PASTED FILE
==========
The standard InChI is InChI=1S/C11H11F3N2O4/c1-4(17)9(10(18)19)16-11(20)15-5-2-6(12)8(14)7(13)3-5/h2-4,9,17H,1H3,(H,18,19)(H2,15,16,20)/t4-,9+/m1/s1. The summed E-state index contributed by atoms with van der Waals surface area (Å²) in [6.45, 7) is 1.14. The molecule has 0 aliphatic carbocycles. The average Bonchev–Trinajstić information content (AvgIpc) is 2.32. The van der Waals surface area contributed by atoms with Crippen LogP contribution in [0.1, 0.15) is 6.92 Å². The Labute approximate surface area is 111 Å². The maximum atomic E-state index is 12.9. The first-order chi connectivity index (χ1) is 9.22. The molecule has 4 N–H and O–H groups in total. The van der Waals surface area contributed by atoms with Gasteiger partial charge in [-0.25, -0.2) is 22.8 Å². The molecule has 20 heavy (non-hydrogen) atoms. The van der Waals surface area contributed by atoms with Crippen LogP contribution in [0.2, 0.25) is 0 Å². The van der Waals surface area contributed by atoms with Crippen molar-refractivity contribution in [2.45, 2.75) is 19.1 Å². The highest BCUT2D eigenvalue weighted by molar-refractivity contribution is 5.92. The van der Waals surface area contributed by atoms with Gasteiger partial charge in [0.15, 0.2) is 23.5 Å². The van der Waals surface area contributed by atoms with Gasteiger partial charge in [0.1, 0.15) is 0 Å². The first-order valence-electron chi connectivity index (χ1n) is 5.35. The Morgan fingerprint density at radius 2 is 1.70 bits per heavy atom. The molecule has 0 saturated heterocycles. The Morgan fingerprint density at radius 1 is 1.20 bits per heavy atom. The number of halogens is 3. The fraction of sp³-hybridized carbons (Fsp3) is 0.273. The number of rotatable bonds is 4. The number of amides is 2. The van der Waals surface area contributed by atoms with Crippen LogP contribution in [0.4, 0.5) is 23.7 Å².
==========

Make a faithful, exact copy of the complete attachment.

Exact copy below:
The standard InChI is InChI=1S/C11H11F3N2O4/c1-4(17)9(10(18)19)16-11(20)15-5-2-6(12)8(14)7(13)3-5/h2-4,9,17H,1H3,(H,18,19)(H2,15,16,20)/t4-,9+/m1/s1. The summed E-state index contributed by atoms with van der Waals surface area (Å²) in [6.45, 7) is 1.14. The molecule has 0 aliphatic carbocycles. The average Bonchev–Trinajstić information content (AvgIpc) is 2.32. The van der Waals surface area contributed by atoms with Crippen LogP contribution in [0.1, 0.15) is 6.92 Å². The Labute approximate surface area is 111 Å². The maximum atomic E-state index is 12.9. The first-order chi connectivity index (χ1) is 9.22. The molecule has 4 N–H and O–H groups in total. The van der Waals surface area contributed by atoms with Gasteiger partial charge in [-0.25, -0.2) is 22.8 Å². The molecule has 20 heavy (non-hydrogen) atoms. The van der Waals surface area contributed by atoms with Crippen LogP contribution in [0.2, 0.25) is 0 Å². The van der Waals surface area contributed by atoms with Crippen molar-refractivity contribution in [2.45, 2.75) is 19.1 Å². The highest BCUT2D eigenvalue weighted by molar-refractivity contribution is 5.92. The van der Waals surface area contributed by atoms with Gasteiger partial charge in [0.15, 0.2) is 23.5 Å². The van der Waals surface area contributed by atoms with Gasteiger partial charge in [0.1, 0.15) is 0 Å². The first-order valence-electron chi connectivity index (χ1n) is 5.35. The Morgan fingerprint density at radius 2 is 1.70 bits per heavy atom. The molecule has 0 saturated heterocycles. The Morgan fingerprint density at radius 1 is 1.20 bits per heavy atom. The number of halogens is 3. The fraction of sp³-hybridized carbons (Fsp3) is 0.273. The number of rotatable bonds is 4. The number of amides is 2. The van der Waals surface area contributed by atoms with Crippen LogP contribution in [0.4, 0.5) is 23.7 Å².